Seemingly archaic notions about gender persist to a surprising degree. Boston City Councilor Kim Janey says some argued that if she won, then a black man would no longer serve on the council. “It was sad because it was very divisive,” Janey says. “I was not interested in getting into debates that would pit black women against black men. Nor was I interested in this assumption that a black woman could not serve this district well, that a black woman somehow would not care about young black boys. … That is offensive to all the moms out there who are raising their sons as they grow into strong young black men.”
“To truly change the way politics works, we need to help support different types of people who run.”
Smith women have found their biographies can be powerful assets to their candidacy, and their experiences give them insights that could help them govern. Chelsea Kline AC ’07, an administrator and educator at Bay Path University and community religious adviser for Jewish students at Smith, felt compelled to run for the Massachusetts Senate partly to be a voice for those struggling to get by. Once a single teen mom, Kline earned her Smith degree as an adult while taking care of her mother, who had cancer. “The most profound moments have been when I’m speaking casually with people in my district,” she says about her campaign. “There’s an instant connection when they know that I was a single teen parent, or when they know that I’ve worked really, really hard to get to where I am.”
“It was 30 degrees on a Saturday, and we knocked on something crazy, like 500 doors,” she says. “Smith women are amazing.”
As a woman candidate, Kline notes that women tend to open up to her about deeply personal experiences. “People I’ve spoken to are really ready and eager for more balanced representation and gender equality,” she says. She credits Smith with inspiring her to seek out “big and important work,” and sees this moment as a time for strong leaders to emerge. “If it’s not me, then who?”
Tough as it is, campaigning can bring unexpected joys. Attorney Anne Martin ’89, newly elected Chancery Court Judge in Davidson County, Tennessee, calls running for office “the most wonderful, horrible thing I’ve ever done.” The upside was getting to know the broad racial, ethnic and religious diversity of her constituency. She got support from friends, too, including five from Smith who flew in one weekend to help her meet voters. “It was 30 degrees on a Saturday, and we knocked on something crazy, like 500 doors,” she says. “Smith women are amazing.”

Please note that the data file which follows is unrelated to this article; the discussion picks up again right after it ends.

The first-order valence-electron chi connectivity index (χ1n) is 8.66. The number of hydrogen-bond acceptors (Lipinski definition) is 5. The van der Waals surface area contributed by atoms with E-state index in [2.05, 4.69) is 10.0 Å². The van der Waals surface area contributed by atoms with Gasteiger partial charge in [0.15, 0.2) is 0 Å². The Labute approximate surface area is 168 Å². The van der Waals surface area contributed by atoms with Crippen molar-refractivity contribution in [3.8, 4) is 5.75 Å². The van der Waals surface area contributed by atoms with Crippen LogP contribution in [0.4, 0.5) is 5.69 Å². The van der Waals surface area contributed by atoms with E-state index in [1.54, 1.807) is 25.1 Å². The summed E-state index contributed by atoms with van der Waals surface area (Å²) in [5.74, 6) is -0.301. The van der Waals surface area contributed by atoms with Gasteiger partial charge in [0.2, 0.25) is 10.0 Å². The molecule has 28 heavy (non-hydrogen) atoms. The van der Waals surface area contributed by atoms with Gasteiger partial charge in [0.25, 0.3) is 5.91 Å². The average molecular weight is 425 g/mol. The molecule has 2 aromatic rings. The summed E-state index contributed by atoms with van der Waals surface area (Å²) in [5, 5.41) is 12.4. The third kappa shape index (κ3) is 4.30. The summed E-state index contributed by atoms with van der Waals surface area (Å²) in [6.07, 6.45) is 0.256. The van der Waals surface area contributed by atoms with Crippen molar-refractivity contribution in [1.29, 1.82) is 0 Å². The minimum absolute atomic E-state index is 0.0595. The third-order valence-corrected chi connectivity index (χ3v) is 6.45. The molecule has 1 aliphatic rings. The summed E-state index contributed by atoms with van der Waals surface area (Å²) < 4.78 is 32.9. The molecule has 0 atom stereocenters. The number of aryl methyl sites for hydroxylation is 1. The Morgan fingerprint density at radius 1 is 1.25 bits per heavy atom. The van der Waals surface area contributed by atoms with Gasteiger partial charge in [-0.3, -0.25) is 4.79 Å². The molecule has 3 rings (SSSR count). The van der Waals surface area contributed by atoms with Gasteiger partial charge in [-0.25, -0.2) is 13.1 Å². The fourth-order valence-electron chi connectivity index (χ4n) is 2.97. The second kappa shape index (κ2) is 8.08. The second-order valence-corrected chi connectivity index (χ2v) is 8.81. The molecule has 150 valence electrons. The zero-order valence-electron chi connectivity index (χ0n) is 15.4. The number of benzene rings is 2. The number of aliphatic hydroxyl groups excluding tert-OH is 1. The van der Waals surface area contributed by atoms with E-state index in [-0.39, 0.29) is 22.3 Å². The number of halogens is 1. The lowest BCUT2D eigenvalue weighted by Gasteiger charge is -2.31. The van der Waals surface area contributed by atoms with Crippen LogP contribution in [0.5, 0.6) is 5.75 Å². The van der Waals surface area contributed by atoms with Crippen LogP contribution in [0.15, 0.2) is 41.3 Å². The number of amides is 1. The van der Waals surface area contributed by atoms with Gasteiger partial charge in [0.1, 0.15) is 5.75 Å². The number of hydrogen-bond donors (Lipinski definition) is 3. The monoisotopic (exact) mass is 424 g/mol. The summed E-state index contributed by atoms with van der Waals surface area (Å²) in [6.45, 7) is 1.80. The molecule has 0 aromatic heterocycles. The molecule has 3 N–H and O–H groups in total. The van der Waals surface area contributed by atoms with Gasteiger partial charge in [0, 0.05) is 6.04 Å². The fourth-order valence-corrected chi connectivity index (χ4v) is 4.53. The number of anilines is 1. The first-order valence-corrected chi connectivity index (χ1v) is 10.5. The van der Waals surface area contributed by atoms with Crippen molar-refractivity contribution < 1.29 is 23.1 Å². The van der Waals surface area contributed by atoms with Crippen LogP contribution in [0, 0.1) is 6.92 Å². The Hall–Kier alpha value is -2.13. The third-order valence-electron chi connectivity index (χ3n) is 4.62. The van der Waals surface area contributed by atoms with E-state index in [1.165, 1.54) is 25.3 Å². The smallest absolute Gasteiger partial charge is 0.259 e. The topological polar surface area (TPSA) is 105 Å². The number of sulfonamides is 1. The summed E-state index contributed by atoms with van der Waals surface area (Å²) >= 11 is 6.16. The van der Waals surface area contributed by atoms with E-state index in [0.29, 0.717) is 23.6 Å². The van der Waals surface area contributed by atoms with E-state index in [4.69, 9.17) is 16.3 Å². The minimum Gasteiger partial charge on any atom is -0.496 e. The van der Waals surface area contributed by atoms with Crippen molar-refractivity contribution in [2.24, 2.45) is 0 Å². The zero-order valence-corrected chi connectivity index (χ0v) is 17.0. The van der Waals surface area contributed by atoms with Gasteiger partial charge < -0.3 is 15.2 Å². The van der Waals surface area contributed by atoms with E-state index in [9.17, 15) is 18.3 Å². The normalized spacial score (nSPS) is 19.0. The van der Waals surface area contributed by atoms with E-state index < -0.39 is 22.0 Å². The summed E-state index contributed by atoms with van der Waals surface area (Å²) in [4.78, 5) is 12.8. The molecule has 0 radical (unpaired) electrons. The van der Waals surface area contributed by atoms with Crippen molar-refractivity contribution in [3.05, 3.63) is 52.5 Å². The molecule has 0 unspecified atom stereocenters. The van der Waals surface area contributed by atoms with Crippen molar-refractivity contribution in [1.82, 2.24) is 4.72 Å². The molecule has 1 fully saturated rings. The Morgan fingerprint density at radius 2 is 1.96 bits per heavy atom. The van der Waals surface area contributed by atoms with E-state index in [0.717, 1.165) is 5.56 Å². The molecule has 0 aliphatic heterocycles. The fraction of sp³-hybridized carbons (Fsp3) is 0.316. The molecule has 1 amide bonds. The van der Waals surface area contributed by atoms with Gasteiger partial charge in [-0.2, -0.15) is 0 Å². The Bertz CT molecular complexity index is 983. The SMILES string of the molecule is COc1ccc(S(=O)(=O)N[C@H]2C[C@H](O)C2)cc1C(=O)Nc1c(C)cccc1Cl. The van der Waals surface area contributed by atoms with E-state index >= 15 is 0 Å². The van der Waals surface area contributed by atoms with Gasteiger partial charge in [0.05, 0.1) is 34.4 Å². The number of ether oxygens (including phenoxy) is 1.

Another Smith woman drawn to run for local office is Satya Rhodes-Conway ’94, candidate for mayor in Madison, Wisconsin, and former city council member there. Local government, she says, is where change can happen right now, especially when legislation stalls at the state or federal level. “Local governments can be laboratories of democracy,” she says. “We can try things at the local level. We can see if they work. And if they do work, they can be translated upward to state and federal governments.” Affordable housing, an issue that vexes many municipalities, is one of her top issues. If elected, Rhodes-Conway will be Madison’s second woman and first openly lesbian mayor.
Of course, not all who run will win. Volcanologist Jess Mencer Phoenix ’04 engaged new voters with her messages about scientific research and climate change, and The New York Times, Wired and Mother Jones all wrote stories about her quest to unseat an anti-science incumbent in California’s 25th Congressional District in the U.S. House. But she finished fourth in the Democratic primary after a yearlong effort. She attributes the defeat partly to the role of money in American politics and the amount of fundraising required to get out her message.
The typical model for a Congressional race is “sitting in a windowless room for 10 to 12 hours a day and dialing rich people,” Phoenix says. “I rejected that pay-to-play model and said I’m going to run a grassroots campaign because that’s where I believe the future of politics is.” To that end, she says, Smith women need to support candidates they believe in.
“If we want to truly change the way politics works, we need to help support different types of people who run,” Phoenix says. “That means financial support, volunteer hours and old-fashioned activism.”
Even if women candidates are disproportionately successful this year, Congress will likely remain 75 percent male, cautions Smith professor Howard Gold. It will be a long time before we see parity at the national level, he says, because Congressional candidates are often recruited from the pool of state and local politicians, where women remain underrepresented.
Still, with more women on the ballot at all levels this year, the pool of potential candidates is bound to grow.
In California, Rachel Payne ’97, a technology executive and entrepreneur, ran for Congress but dropped out of her crowded race to support other Democrats. For her, Hillary Clinton’s presidential loss was a catalyst. It showed her the importance of making sure women’s representation and political power continue to grow. “The level of misogyny and what I call ‘bro-toxic’ culture that is everywhere now” began in that election, Payne contends. Clinton, she says, “was vilified and demonized in a way that still happens because there are fewer women and so they’re easier to attack.”
As more women throw their hats into the ring, Payne says, “it’s harder to defeat us because we’re everywhere. And that’s what we have to do. We have to be everywhere.”
This story appears in the Fall 2018 issue of the Smith Alumnae Quarterly.
Andrea Cooper ’83 is a frequent contributor to the SAQ.